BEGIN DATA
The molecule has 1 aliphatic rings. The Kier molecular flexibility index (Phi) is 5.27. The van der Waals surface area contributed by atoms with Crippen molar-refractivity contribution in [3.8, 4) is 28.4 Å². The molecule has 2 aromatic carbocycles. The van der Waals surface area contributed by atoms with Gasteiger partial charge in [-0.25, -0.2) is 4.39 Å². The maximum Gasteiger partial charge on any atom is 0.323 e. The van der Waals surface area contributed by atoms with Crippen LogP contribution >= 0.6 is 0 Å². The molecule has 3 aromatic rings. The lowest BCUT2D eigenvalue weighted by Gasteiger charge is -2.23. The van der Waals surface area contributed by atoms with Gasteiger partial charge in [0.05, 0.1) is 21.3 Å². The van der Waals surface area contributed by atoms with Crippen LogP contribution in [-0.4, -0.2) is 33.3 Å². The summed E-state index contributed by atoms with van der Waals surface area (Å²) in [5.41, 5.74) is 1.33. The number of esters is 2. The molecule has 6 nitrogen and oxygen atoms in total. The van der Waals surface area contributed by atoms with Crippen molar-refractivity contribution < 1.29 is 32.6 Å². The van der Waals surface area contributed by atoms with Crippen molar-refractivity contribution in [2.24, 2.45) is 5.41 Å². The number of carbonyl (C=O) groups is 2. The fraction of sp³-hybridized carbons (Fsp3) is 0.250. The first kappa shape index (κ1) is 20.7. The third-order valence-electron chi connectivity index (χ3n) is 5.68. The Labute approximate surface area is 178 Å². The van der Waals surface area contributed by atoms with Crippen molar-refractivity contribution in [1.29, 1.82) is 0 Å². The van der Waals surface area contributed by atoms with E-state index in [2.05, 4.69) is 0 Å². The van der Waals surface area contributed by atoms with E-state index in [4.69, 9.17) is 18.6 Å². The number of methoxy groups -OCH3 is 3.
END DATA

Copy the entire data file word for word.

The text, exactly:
The molecule has 1 aliphatic rings. The Kier molecular flexibility index (Phi) is 5.27. The van der Waals surface area contributed by atoms with Crippen molar-refractivity contribution in [3.8, 4) is 28.4 Å². The molecule has 2 aromatic carbocycles. The van der Waals surface area contributed by atoms with Gasteiger partial charge in [-0.25, -0.2) is 4.39 Å². The maximum Gasteiger partial charge on any atom is 0.323 e. The van der Waals surface area contributed by atoms with Crippen LogP contribution >= 0.6 is 0 Å². The molecule has 3 aromatic rings. The lowest BCUT2D eigenvalue weighted by Gasteiger charge is -2.23. The van der Waals surface area contributed by atoms with Gasteiger partial charge in [0.05, 0.1) is 21.3 Å². The van der Waals surface area contributed by atoms with Crippen LogP contribution in [-0.4, -0.2) is 33.3 Å². The summed E-state index contributed by atoms with van der Waals surface area (Å²) in [5.41, 5.74) is 1.33. The number of esters is 2. The molecule has 6 nitrogen and oxygen atoms in total. The van der Waals surface area contributed by atoms with Crippen molar-refractivity contribution < 1.29 is 32.6 Å². The van der Waals surface area contributed by atoms with Crippen molar-refractivity contribution in [2.24, 2.45) is 5.41 Å². The number of carbonyl (C=O) groups is 2. The fraction of sp³-hybridized carbons (Fsp3) is 0.250. The first kappa shape index (κ1) is 20.7. The third-order valence-electron chi connectivity index (χ3n) is 5.68. The Labute approximate surface area is 178 Å². The van der Waals surface area contributed by atoms with Crippen molar-refractivity contribution in [1.29, 1.82) is 0 Å². The van der Waals surface area contributed by atoms with E-state index in [2.05, 4.69) is 0 Å². The van der Waals surface area contributed by atoms with E-state index in [4.69, 9.17) is 18.6 Å². The number of methoxy groups -OCH3 is 3.